To my husband, “you love the weight of the cotton but I don’t think this is going to be big enough to cover all 6’3? of you.”

To my eldest daughter, Alice, “no, I can’t let you use it as a cape, I need to take some photos of it for the pattern listing.”

To my youngest daughter, Melody, “no, I can’t let this one be only yours because everyone seems to love it and they all want a turn.”

Family Favorite

I make plenty of blankets, but this one has captured everyone’s eye!

The colors, the design, the feel of the yarn – my only complaint is that it took me a really long time to finish because I kept doing small projects in between.

Four Options

You can do this pattern from the bottom-up or the center-out in both interlocking crochet or overlay mosaic crochet.

No matter which way you do it, the results are spectacular!

And, as always, I’ve included all 4 options in one listing. I don’t want anyone to be disappointed with their purchase (by purchasing the wrong version of the pattern). Whether you use Ravelry or Etsy you will receive all four options.

Each of the four options comes with a written pattern and an appropriate chart.


I have tutorials on each technique.

Interlocking Crochet

Learn the basics of interlocking crochet here.

Interlocking, Center-out

Add to your interlocking crochet skills by learning to work from the center-out.

Overlay Mosaic Crochet

This easy colorwork technique is popular!

Mosaic, Center-Out

My favorite technique to use for colorwork is overlay mosaic crochet from the center-out.

In-progress, interlocking crochet sample from the center-out by CrochetCarob.

Chart Differences

There are slight differences in the charts of each technique.

Interlocking Crochet

The interlocking crochet chart has mesh dots all over it, and the edges are locked together with solid lines. This is how all of my interlocking crochet charts look.

Interlocking, Center-Out

The center-out, interlocking crochet method has the mesh dots (because it is a natural byproduct of the interlocking technique) but it doesn’t have the edges locked the same way. This makes the chart a few squares smaller but doesn’t have a big impact on anything else.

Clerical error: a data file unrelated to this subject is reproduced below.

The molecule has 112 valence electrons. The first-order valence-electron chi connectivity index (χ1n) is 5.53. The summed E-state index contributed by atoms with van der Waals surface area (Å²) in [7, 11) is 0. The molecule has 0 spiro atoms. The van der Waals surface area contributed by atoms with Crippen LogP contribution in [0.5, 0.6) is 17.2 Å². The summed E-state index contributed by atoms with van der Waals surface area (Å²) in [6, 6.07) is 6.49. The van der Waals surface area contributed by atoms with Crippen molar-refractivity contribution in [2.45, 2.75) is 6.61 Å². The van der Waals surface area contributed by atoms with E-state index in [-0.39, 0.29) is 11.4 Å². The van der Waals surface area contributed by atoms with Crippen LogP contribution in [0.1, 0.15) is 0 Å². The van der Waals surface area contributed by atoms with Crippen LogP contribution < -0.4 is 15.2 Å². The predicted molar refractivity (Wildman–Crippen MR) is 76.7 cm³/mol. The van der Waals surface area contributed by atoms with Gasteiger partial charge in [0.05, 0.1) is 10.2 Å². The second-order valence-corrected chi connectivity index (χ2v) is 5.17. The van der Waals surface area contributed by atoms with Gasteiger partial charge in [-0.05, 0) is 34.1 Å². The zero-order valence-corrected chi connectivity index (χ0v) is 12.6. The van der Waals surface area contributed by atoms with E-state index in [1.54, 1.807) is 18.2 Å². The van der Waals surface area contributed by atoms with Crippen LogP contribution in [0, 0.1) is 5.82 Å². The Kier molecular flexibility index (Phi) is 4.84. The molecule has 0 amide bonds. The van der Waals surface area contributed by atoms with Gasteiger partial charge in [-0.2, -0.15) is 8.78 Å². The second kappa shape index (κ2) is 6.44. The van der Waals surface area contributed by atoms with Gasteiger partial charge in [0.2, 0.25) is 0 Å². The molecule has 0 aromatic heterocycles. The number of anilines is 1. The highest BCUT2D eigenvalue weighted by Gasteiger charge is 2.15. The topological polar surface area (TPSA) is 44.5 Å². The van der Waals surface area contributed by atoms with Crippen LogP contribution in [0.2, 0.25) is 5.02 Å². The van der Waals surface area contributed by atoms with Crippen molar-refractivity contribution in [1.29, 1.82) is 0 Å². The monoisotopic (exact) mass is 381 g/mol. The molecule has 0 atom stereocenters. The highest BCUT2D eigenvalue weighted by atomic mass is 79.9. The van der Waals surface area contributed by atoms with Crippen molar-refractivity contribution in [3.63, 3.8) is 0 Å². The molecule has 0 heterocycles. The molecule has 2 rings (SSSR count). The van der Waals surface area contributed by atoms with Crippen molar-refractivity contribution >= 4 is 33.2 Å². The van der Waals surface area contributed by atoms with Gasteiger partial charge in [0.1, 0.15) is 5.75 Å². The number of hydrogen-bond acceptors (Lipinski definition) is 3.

Overlay Mosaic Crochet

The overlay mosaic versions (bottom-up and center-out) of Garden Mandala do not have the mesh dots. The charts have been adjust so it is solid mosaic crochet.

Center-Out Mosaic vs Bottom-Up

Yardage estimates for the center-out version do not include an envelope border because there are no cut ends to hide with that technique.

Instagram Posts

I shared a few teasers on my Instagram page before publishing.

Important Details

For Interlocking Crochet

  • Chart is 249 x 249
  • Gauge: 8 (dc, ch) x 8 rows = 4”
  • 62” / 158cm square
  • 4.5 mm hook (US7)
  • Worsted weight yarn (4400 – 4700 yards total)
    • Main color (MC) (black on chart) – 2200 yards plus 300 for optional border
    • Accent color (AC) – 2200 yards

For Interlocking Crochet from the Center-Out

  • Chart is 245 x 245
  • Gauge: 8 (dc, ch) x 8 rows = 4”
  • 61” / 156cm square
  • 5 mm hook (H-8)
  • Worsted weight yarn (4400 yards total)
    • Main color (MC) (black on chart) – 2200 yards
    • Accent color (AC) – 2200 yards

For Overlay Mosaic Crochet

  • Chart is 245 x 245
  • Gauge: 14 sc blo stitches x 15 rows = 4”
  • 65” x 70” / 166cm x 178cm
  • 5 mm hook (H-8)
  • Worsted weight yarn (4800 – 5500 yards)
    • Main color (black) – 3000 yards
    • Contrasting color – 2900 yards
    • Plus, optional envelope border – 700 yards

    For Overlay Mosaic Crochet from the Center-Out

    • Chart is 245 x 245
    • Gauge: 14 sc blo stitches x 14 rows = 4”
    • 65” / 166cm
    • 5 mm hook (H-8)
    • Worsted weight yarn (5700 yards)
      • Main color (black) – 2900 yards
      • Contrasting color – 2800 yards


    • Gauge: 28 sc blo stitches x 28 rows = 4”
    • 40” / 101cm
    • 3 mm hook
    • Fingering weight yarn (2750 yards)
      • Main color (Scheepjes Whirlette, Bilberry) – 1400 yards
      • Contrasting color (Scheepjes Whirl, Sherbet Rainbow) – 1350 yards